• Review the Safety Data Sheets (SDS) for more information
  • Common examples of non-hazardous materials include (but are not limited to): certain salts of non-heavy metals (e.g., potassium chloride, sodium carbonate), many natural products (e.g. sugars, amino acids, vitamins, yeast), inert materials (e.g. non-contaminated chromatography resins, gels), etc.
  • If in any doubt, submit all chemical waste via the online HWIS. Your approval list will show the chemical listed in green if it’s non-hazardous
  • NOTE: due to the variety of lab chemicals used there are no comprehensive lists of non-hazardous chemicals

Safe to throw out with your garbage

  • Solid waste materials of low toxicity and which are considered non-hazardous may be placed directly into the building dumpsters.
  • These materials must not be placed in classroom, office or lab trash containers. Custodial personnel will not remove any chemical wastes, including empty containers.

Safe to dispose down the drain

  • Only non-hazardous aqueous solutions, which are highly diluted, in small quantities, infrequently generated in academic labs.
  • Pour these liquids into the sanitary sewer flushing with copious amounts of water.
  • Acceptable pH= 6-10
  • Environmental Protection/ESF approval is required before any disposal or planned discharge via the sanitary sewer.
  • Review the Sanitary Sewer webpage and the aqueous waste disposal procedure for more information.

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How does one dispose of repeated waste streams?

  • Certain repeated waste streams (see below), do not need to be pre-approved for disposal via the HWIS.
  • A detailed waste profile and initial pre-approval are required in order to be disposed as repeated waste streams.
  • Create a new HWIS user account or login if you are the person designated to dispose of waste in your lab.
  • Each of them has specific packaging requirements, and must be accompanied by a special coloured tag as well as a generator barcode ordered via HWIS.
  • Refer to the relevant hazardous waste disposal procedures.

Biological Waste

Includes biohazards, sharps, human blood/fluids, animal carcasses, pharmaceutical/controlled drugs – disposed using RED tags.

Solvent Waste

Includes various types of flammable organic solvents which are halogenated or non-halogenated – disposed using BLUE tags.

Photographic Waste

Includes photo chemicals like fixer and developer – disposed using PURPLE tags.

Non-Regulated Contaminated Solid Waste

Includes lab solid waste contaminated with chemicals (e.g. ethidium bromide contaminated solid waste, silica gel contaminated with solvents, solids contaminated with a significant amount of highly toxic chemicals, etc.) – disposed using YELLOW tags.

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How can one obtain UBC hazardous waste disposal tags & generator barcodes?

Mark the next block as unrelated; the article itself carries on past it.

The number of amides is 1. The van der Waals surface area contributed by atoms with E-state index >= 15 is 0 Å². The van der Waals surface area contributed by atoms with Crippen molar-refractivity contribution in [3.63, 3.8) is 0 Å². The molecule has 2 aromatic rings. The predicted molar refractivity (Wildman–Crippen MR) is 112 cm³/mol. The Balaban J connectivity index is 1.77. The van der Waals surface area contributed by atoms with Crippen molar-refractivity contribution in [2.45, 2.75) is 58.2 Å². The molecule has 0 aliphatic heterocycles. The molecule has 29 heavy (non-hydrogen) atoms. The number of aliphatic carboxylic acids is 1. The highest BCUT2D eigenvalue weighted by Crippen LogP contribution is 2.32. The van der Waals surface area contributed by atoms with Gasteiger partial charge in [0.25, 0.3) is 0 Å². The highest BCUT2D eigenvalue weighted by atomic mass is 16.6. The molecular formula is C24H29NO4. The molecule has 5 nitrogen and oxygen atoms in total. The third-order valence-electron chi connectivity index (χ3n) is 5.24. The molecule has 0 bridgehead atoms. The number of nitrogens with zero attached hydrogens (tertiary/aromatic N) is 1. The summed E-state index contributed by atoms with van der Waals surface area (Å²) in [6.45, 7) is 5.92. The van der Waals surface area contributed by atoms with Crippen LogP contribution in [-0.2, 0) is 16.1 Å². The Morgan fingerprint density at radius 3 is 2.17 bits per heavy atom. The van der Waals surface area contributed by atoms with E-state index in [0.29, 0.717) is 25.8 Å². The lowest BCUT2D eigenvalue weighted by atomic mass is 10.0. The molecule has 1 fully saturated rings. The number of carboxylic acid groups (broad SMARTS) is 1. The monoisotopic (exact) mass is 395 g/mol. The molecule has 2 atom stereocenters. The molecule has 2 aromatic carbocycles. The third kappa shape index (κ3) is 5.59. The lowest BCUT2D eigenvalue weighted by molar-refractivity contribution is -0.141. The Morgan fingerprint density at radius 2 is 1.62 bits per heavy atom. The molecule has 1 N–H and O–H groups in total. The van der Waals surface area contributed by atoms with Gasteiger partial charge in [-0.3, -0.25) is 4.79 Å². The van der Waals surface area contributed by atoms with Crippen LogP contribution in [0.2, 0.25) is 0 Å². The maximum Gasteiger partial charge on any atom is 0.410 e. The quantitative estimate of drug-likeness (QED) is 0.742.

• UBC has implemented a serialized, colour-coded tag system that identifies the type of hazardous waste and allows for specific waste package or container tracking.
  • Tags are used for repeated waste streams such as: biological waste, solvents, oils, photographic, and non-regulated contaminated waste
  • Generator barcodes are self-adhesive labels that must be affixed to UBC hazardous waste disposal tags on each container of waste sent to ESF.  Barcodes identify each hazardous waste generator for waste tracking and compliance purposes.
  • ESF will refuse collection and disposal of repeated hazardous wastes without tags and/or barcodes.
  • Please login to your online HWIS account to request barcode stickers and waste disposal tags – remember to update your contact info (including mailing address) in order to receive tags by campus mail.
  • To ensure compliance and accurate waste reporting use ONLY your own generator barcodes and tags .

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What hazardous wastes does ESF recycle?

Solid waste recycling is available through Building Operations.  Go to the A-Z Recyclepedia for a listing of everything that can be recycled on campus. Check out Green Labs for lab related recycling.

Certain hazardous wastes are either collected for recycling or treated at the Environmental Services Facility (ESF):

Large Batteries Recycling

  • When batteries are not properly disposed of, the casing can disintegrate. The heavy metals and toxic chemicals within can leach into the surrounding environment, contaminating the soil and polluting the waterways.
  • Large automotive lead-acid batteries and uninterruptible power source (UPS) batteries are collected at ESF and recycled via North Star Metal Recycling.
  • Household batteries (weighing less than 5 kg each) are recycled directly via Call2Recycle, the official, charge-free battery stewardship program in British Columbia.

Oil Recycling

  • Oil waste includes automotive lubricating, cutting, gear, hydraulic, refined petroleum based oil, synthetic, emulsion, crude, vacuum pump oil, fluorinated oil, etc.
  • Uncontaminated waste oil is collected at ESF and sent for recycling via GFL Environmental.
  • Waste oils must not be contaminated with water, solvents, toxic materials, or poly-chlorinated biphenyls (PCB’s)

Paint Recycling

  • Surplus paint (non-industrial) is collected and consolidated by ESF for recycling through Product Care.
  • This includes solvent based, latex, and acrylic paint, in containers or aerosol form.
  • Paint must be dropped off at ESF.